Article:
This beautiful painting before you is a touching tribute to artist Ramstedt’s friend, Eric Theirot.
Eric Theirot was born in Austin, Texas on New Year’s Day, 1995. He lived in Austin for 16 years before moving to North Carolina with his parents and three siblings. He graduated high school and went to the Univeristy of North Carolina – Charlotte. He graduated this past May with Honors, majoring in Computer Science. Two days after his graduation, he passed in a tragic car accident. Eric is a loved son, brother friend, and young man, whose bright future was cut short.
As mentioned earlier, Ramstedt created a lovely and touching piece of work to dedicate his friend’s life. The colors are vibrate and it is easy to tell they were a pair of great friends.
Ramstedt will be selling prints of the piece to help raise money for Eric’s family. You can message him on Facebook, or call him at +1 (512) 983-7860.
Please also help support the Theirot family by donating to their GoFundMe (https://www.gofundme.com/erictheriot). Their goal is to reach $20,000 to help pay for medical expenses, funeral expenses, etc.
Curtis Ramstedt, local ATX artist and founder of Esplosivoism, is at it again! For those of you who don’t know Ramstedt or Esplosivoism, you are in for a treat as the two go hand in hand. Esplosivoism, in my mind, is taking a pound of Salvador Dali with a couple gallons of modern psychedelic strokes, a pinch of political statements and a whole lot of bold style. For a concrete definition from the founder himself, please read:
“Esplosivoism I describe as [the] pragmatic marraige between the modern and the classical. I use modern techniques such as emphasis on shape and bright color. I do have the same birthday as Henri Matisse [December 31st], but I also use philosophy, symbolism and Renaissance-esque themes like classical art.”
The quirky man with a crazy sense of fashion and art has revealed his latest painting, “Catholica Scientiam”, one of the biggest projects he has undertaken. I at first thought it was multiple canvases that he cut up and glued together but boy was I wayyyyyyyy off. It’s a build-able canvas that makes a statement between Catholicism and science.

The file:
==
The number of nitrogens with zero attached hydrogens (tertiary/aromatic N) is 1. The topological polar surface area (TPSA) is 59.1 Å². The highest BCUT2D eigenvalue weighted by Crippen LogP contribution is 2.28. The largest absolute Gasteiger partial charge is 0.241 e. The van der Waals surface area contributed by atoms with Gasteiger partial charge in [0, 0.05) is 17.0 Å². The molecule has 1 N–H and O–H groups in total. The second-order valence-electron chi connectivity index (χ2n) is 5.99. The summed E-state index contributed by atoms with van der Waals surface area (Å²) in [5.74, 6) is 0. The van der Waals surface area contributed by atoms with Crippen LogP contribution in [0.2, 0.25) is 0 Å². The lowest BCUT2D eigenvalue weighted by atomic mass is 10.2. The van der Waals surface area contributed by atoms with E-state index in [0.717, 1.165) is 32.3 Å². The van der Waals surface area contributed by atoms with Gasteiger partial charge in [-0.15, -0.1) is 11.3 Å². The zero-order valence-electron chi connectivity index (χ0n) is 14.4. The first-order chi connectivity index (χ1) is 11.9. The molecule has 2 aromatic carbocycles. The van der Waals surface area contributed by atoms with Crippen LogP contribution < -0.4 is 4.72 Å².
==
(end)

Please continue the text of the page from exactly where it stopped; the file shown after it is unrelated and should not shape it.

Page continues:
I feel like I’m in 1970s galactic disco with a bunch of floating grapes (this is why I’m the writer/math in the group and not the art curator hahaha).
I feel like I’m on the border of three different dimensional wormhole portals. The contrast between the left and the right is quite significant. I wonder if he meant to put the creative side on the left and the logical, black/white side on the right to match the personalities of left-handed and right-handed people. I asked him and he had this to say:
“[It’s a] relation between culture and economic systems and human rights and scientific progress.”
Yep, I’m off. But that’s the joy of art. You can interpret it any way you like.
The inside (Courtesy of Curtis Ramstedt)
When you open it, the relation is made much more clear. Though I still feel like I’m in a fancy palace with naked pregnant lady that is being observed by a bunch of scientists.
Curtis Ramstedt is an interesting guy. He’s come a long way from his start in 2013. He is inspired by things in his life and, according to Ramstedt, the random “thoughts [he has] at the day…[his] brain never shuts off.”
“Jazz Party” – Ramstedt
Fun little fact: the girl in the paining is moi. Yes, moi. Back in 2014, Ramstedt was looking for something to paint and I told him to paint a jazz party. That was one of the last conversations we had for almost two and a half years (aka my “disappearing act”, a story for another day), so I didn’t get to see the painting until we reconnected in March. A few weeks later, I bought the painting. Don’t go criticizing or judging on vanity. You’d do the same. 😉